It was a small gesture with a big impact.
"My eyes were so wide, to get that T-shirt was unbelievable," Ujiri said.
Ujiri speaks passionately about the power of sports to change lives. He's seen it first-hand through his Giants of Africa camp and Basketball Without Borders, and is himself living proof as the president and general manager of the Toronto Raptors.
It's a determination he shared with the late Nelson Mandela, who Ujiri and the Raptors will celebrate Friday in an all-star benefit.
"How many people in those kinds of positions ever have any kind of relations with sport in some ways other than being like a guest of honour or something?" Ujiri said in a phone interview Thursday.
"But Nelson Mandela, with what he did with rugby, the way he supported sports, I thought it was so impactful because he said it best: sports has the power to impact people and society, and youth. And so I think it's a great message for us, it's not only a great game, but it's a great day to spread that message around the world that we are blessed to have sports and we are blessed to participate in something fun like this."
When South Africa won the 1995 Rugby World Cup, Mandela famously donned the Springbok sweater, a gesture he hoped would help unite his racially-fragmented country.
Friday marks the one-year anniversary since Mandela's death at the age of 95.
Ujiri has assembled an all-star lineup for the event, including NBA legends Charles Barkley, Magic Johnson and Dikembe Mutombo, along with UN Goodwill Ambassador and 1999 Miss Universe winner Mpule Kwelagobe. Other guests include Raptors alumnus Tracy McGrady, Toronto Maple Leaf goaltender Jonathan Bernier and Leafs president Brendan Shanahan, former Toronto Argonauts star Michael (Pinball) Clemons, deputy commissioner of the NBA Mark Tatum and Amadou Fall, vice-president of NBA Africa.
Funds raised will go to both the Nelson Mandela Foundation and Ujiri's Giants of Africa.
Ujiri founded Giants of Africa in 2003, both as a means to enrich the lives of children in Africa, and to shine a spotlight on the abundance of untapped talent there.
He signed a deal with Nike to outfit the players. He sees himself in the kids he helps.
"You see these kids, their faces when you give them shoes and you give them gear, socks and shorts and jerseys and T-shirts, it's remarkable how that affects them in some kind of way, and how they want to play the sport more, and even dedicate themselves more," Ujiri said. "But it's come to a point where I look at myself, and say: We have to look at it even beyond playing. I say 'How do we really use basketball as a tool?' Because now sports has become so general, it's important to expose Africa and kids to other aspects of sport.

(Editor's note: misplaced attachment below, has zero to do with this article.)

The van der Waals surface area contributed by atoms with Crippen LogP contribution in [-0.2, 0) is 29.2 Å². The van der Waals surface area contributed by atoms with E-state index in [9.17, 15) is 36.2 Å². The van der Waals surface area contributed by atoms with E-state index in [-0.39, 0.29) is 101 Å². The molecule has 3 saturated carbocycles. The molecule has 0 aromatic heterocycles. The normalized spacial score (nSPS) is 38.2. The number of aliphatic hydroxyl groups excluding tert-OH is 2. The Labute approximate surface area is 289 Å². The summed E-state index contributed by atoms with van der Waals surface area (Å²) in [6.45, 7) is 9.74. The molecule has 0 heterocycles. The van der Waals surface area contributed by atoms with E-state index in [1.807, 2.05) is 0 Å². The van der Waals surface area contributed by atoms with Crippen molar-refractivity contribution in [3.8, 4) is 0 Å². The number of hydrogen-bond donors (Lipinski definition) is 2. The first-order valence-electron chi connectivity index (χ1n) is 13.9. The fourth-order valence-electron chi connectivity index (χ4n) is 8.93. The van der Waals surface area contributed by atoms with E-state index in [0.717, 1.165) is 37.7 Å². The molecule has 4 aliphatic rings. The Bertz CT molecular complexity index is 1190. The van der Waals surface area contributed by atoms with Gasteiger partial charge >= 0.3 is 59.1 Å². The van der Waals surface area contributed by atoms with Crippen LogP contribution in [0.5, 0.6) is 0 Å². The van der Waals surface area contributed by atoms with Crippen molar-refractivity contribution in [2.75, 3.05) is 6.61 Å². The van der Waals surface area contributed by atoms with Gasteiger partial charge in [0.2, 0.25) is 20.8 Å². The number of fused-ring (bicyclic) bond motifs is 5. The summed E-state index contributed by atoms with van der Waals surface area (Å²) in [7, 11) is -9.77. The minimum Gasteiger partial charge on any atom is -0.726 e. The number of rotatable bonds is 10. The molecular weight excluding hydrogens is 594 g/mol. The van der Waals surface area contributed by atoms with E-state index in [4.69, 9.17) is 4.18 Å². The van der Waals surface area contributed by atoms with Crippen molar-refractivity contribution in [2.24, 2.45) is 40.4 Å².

"What about sports medicine, and sports journalism, and sports agencies, coaching, and all the different things that you can do in sports," he said. "It doesn't have to be making the NBA or it doesn't have to be playing. You can figure out how you can use basketball as a tool and guidance to maybe do something very very reasonable and very very good for your life, and to grow.
"It doesn't necessarily have to be playing basketball. I'm the prime example of that."
The six-foot-four Ujiri played basketball in the U.S. at Bismarck State College, and then spent six years playing professionally in Europe. He virtually chiselled out a post-playing career for himself, working as an unpaid scout for the Orlando Magic. He paid his own way on trips at times, and bunked with other scouts and players.
He went on to be an international scout for Denver and Toronto, then won NBA executive of the year in 2013 with Denver, where he was the first African-born GM of a major North American sports team. He returned to Toronto to be the team's president and GM in 2013.
Ujiri said his summer trips to Africa are the times he looks forward to most.
"Going spending it in the grinds of not only travelling in Africa and seeing different cultures and different people, but seeing different communities and people, and what makes them tick and what makes them live, and how they live happy, and some of the struggles that they have. It puts life in perspective," Ujiri said. "It's a huge part of who I am and what I want to do.
"Our concentration is sports and how we can build sports, and going into communities to help, whether it's teaching basketball, whether it's us figuring out charities or foundations that we can help, or us figuring out little courts that we can build, or give them a net, give a basketball team basketballs . . . those are the things we want to continue to build and grow over there. That's the impact it has on me when I go back in the summer," he said.
A big believer in never forgetting where you've come from, Ujiri said his experiences in Africa remain with him in his daily work back in Toronto with the Raptors.
"Honestly, it puts things in perspective," he said. "We take things for granted a lot of times, and I would never forget to be humbled by the position that I am in, and the blessings that I have to be in this position, with such good people around me that give me that opportunity to go help other Africans, and other youth.
"I have to be a voice, and I have to make an impact on other people. If not, what I'm doing here means really nothing."
Friday's celebration will begin with a panel discussion. It will continue into Friday's Raptors game versus the Cleveland Cavaliers, with video tributes. The Raptors will wear special edition shooting shirts and management will don Giant of Africa lapel pins. "The Giant of Africa" T-shirts will be for sale, featuring Mandela's five pillars; being a leader, fighting for freedom, creating a better future, committing to the community and using sport to inspire change. Proceeds from sales go to Giants of Africa.